Anarcho-environmentalism allegorised

The name Anaarkali in the present context has many meanings - Anaar symbolises the anarchism of the Bhils and kali which means flower bud in Hindi stands for their traditional environmentalism. Anaar in Hindi can also mean the fruit pomegranate which is said to be a panacea for many ills as in the Hindi idiom - "Ek anar sou bimar - One pomegranate for a hundred ill people"! - which describes a situation in which there is only one remedy available for giving to a hundred ill people and so the problem is who to give it to. Thus this name indicates that anarcho-environmentalism is the only cure for the many diseases of modern development! Similarly kali can also imply a budding anarcho-environmentalist movement. Finally according to a legend that is considered to be apocryphal by historians Anarkali was the lover of Prince Salim who was later to become the Mughal emperor Jehangir. Emperor Akbar did not approve of this romance of his son and ordered Anarkali to be bricked in alive into a wall in Lahore in Pakistan but she escaped. Allegorically this means that anarcho-environmentalists can succeed in bringing about the escape of humankind from the self-destructive love of modern development that it is enamoured of at the moment and they will do this by simultaneously supporting women's struggles for their rights.

Monday, December 19, 2016

A Philathropist With a Difference

A few days ago we received the news that Nico (Dr. Nicolaas Nobel), as he was popularly known, had passed away after a short illness at the ripe age of 83 on November 29th 2016 at his residence in Noordwijk in the Netherlands. This is a loss of a philanthropist with a difference. Dr Nico did not just collect and donate funds for philanthropy but took an active part in ensuring that the funds were indeed well spent by regularly travelling to the field and forming a deep understanding of the local context of the beneficiaries. The Rani Kajal school in Kakrana would not have been what it is today without his thoughtful support.

 Dr Nobel studied Law at Leiden University in the Netherlands. He subsequently worked in Amsterdam as a tax-lawyer and as a publisher of articles and newsletters about Dutch and international tax law. As a student, Dr Nobel became friends with an Indian boy studying at Cambridge University. This friend invited him to tour India after finishing his studies, and he accepted. In 1958 he completed a 7 month tour through India by car, nearly covering the entire country. Having made a number of new friends, he returned often for short visits. As a result, Dr Nobel regarded India as a second home, and himself as half-Dutch and half-Indian. During his many stays, Dr Nobel saw not only attractive areas of the country but also the misery in which a large portion of the population still lives. Dr Nobel was inspired to make a difference, and began organizing funds for development activities in India after his retirement. With some money of his own he founded a Charitable Trust that, after a few years, also received support from various funding agencies. From 1998 to 2005, the Trust financially supported several non-governmental organizations (NGOs) for development work to help prostitutes and their children, HIV-AIDS wards, leprosy colonies, orphanages, cataract operations for the blind, schools, drought relief, environmental conservation, sustainable agriculture and many other important causes.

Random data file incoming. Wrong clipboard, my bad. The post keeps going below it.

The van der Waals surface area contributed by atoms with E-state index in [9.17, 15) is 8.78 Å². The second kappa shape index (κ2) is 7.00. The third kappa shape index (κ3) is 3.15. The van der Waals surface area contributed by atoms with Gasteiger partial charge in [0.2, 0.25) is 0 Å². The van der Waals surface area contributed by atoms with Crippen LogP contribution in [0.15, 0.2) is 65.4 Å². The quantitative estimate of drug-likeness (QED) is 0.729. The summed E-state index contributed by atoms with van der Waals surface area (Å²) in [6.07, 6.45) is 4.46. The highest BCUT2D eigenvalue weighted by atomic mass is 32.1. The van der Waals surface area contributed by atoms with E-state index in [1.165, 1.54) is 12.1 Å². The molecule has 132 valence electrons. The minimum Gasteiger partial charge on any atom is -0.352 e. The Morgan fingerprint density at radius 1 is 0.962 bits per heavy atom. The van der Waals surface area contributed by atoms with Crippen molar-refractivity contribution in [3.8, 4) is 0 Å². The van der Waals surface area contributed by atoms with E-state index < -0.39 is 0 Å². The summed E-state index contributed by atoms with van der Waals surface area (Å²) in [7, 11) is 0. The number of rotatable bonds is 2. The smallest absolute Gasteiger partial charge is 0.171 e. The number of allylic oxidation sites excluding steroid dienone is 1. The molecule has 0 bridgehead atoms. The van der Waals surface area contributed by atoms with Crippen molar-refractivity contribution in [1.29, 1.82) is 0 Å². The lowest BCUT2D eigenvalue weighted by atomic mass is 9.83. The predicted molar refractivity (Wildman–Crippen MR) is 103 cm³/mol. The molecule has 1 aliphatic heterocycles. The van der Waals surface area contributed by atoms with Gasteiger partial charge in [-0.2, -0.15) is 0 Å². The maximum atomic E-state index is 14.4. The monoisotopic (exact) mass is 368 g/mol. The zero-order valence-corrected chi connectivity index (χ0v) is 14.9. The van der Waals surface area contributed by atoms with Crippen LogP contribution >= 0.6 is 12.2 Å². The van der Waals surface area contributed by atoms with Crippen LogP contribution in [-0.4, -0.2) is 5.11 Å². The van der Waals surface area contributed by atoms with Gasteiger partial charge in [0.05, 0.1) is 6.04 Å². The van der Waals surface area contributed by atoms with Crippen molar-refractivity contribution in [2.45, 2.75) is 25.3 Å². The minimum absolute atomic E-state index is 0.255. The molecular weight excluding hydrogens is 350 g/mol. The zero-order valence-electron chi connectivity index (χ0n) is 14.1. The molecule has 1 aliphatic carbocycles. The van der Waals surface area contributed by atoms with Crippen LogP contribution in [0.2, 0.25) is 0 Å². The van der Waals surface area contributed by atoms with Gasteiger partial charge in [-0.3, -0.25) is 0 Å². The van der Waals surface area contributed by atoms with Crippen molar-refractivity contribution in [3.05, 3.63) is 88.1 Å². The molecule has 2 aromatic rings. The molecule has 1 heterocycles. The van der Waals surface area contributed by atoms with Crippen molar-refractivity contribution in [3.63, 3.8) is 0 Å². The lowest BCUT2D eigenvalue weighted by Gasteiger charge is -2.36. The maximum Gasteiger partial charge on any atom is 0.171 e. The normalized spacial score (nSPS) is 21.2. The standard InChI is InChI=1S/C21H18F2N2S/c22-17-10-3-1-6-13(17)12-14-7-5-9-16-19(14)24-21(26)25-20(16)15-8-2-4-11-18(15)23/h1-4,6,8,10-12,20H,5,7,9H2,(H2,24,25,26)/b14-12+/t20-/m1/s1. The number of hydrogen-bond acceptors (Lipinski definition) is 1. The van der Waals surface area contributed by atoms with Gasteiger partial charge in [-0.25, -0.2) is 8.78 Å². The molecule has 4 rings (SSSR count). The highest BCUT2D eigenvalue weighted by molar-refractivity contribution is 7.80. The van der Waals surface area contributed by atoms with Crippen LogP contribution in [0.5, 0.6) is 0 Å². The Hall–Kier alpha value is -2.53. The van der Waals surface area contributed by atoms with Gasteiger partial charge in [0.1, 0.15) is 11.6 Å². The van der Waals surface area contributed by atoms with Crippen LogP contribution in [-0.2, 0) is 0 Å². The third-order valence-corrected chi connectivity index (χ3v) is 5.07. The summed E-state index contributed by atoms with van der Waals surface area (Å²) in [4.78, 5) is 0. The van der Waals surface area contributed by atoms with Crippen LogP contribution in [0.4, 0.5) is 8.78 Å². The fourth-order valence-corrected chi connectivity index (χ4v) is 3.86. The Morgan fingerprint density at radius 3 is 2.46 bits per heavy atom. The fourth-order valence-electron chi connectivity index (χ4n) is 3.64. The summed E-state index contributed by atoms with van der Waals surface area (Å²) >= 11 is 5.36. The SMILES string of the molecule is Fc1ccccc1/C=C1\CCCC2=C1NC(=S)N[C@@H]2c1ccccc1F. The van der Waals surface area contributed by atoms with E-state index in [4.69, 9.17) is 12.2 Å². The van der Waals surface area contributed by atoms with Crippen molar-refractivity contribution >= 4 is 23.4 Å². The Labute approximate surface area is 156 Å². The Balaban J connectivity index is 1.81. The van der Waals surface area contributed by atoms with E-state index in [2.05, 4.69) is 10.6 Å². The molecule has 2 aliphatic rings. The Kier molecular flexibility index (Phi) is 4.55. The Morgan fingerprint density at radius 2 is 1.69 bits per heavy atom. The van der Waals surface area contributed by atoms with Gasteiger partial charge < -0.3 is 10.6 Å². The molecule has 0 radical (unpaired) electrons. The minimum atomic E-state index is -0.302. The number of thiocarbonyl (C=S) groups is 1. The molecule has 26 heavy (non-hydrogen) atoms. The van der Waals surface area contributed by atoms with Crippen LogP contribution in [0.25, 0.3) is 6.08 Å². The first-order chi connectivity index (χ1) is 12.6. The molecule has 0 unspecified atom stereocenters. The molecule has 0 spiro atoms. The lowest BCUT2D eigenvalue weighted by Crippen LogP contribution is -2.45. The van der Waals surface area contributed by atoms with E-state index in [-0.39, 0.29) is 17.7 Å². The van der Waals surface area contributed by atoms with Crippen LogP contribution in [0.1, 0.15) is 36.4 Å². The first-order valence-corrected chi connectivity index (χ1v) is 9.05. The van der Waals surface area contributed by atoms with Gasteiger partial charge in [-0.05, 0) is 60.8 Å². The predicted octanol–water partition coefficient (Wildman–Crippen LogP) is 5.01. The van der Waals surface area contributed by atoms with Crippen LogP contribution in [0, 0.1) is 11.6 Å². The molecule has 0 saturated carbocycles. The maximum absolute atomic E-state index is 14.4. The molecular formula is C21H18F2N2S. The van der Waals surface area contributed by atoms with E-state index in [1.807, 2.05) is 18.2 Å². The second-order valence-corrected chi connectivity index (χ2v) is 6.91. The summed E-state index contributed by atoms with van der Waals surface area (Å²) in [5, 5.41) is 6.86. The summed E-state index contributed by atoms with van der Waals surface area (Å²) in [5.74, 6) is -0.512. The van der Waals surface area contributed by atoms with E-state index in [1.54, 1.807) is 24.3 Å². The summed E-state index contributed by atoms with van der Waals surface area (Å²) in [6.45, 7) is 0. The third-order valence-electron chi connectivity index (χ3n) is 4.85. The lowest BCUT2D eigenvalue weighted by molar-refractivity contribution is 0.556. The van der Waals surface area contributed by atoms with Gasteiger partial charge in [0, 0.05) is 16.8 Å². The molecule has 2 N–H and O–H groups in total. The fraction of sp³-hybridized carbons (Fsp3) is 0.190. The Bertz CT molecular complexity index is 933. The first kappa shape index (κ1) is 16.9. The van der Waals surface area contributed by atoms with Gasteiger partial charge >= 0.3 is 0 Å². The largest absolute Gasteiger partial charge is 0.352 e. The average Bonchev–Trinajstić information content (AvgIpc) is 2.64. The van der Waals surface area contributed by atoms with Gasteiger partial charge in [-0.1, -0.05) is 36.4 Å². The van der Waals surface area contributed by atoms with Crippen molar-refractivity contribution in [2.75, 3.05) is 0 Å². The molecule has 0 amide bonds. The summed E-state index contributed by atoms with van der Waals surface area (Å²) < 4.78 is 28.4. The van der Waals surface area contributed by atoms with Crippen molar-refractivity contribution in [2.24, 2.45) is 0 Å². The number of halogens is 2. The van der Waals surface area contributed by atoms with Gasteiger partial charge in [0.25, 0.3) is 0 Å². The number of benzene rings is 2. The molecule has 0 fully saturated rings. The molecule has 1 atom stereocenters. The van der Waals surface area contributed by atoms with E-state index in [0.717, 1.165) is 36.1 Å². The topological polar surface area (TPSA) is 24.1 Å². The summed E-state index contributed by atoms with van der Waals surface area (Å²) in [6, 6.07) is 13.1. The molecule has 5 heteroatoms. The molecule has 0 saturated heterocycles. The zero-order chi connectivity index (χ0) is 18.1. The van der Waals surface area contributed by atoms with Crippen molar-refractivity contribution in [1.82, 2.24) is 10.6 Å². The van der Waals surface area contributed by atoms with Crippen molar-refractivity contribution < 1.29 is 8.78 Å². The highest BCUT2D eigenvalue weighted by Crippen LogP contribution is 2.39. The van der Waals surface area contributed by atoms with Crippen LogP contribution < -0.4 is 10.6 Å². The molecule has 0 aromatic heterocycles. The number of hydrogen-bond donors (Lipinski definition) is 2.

However, what is most important is that in addition to managing the Charitable Trust, Dr Nobel maintained continuous contact with Indian NGO workers, traveling to meet them and see their work up close. Due to his age and the increasing demands of this work, he stopped travelling at the end of 2005. But his philanthropic work continued apace gaining in its depth and reach. When Professor Swapan Bhattacharya decided to take up residence in Kakrana and help with the development of the school, Dr Nobel enthusiastically supported the new initiatives which have now propelled the school into a much higher level than before. We can only pay homage in humility here to this great soul who is with us no more


Swapan Bhattacharjee said...

Dr Nico was indeed a different kind of philanthropist. A few weeks before he passed awy, he had called me up and asked me to give a plan for expansion of the school and its facilities.I was astonished when he said fund was no problem at all, and any amount needed would be made available! He was sorry that he could not transfer any money to Kalpantar which runs the school because it does not have FCRA legally required for transfer of foreign funds. He even wished Rahul would take and develop the school since he was actively involved in many of the projects. He was not prepared to handle such big money. I did give an ambitious plan however on his request and wondered what kind of a soul is this. I never called him. Only sent copies of my report of the activities to him along with others who helped us too. He would start by saying I read every thing you write though I may not find time to respond by mail. But I will talk to you. And he would be so kind, pleasant and inspiring in his talks that the words would stick to my minds for days together. It is a great personal loss to me that I won't hear his voice anymore. He woulds always end his talk with "May God Bless You". I thought, his blessing was all that I needed. I know he will remain an inspiration in all my activities on development for poorer section of our society, and particularly on education.

n subba said...

I wish I could have met him!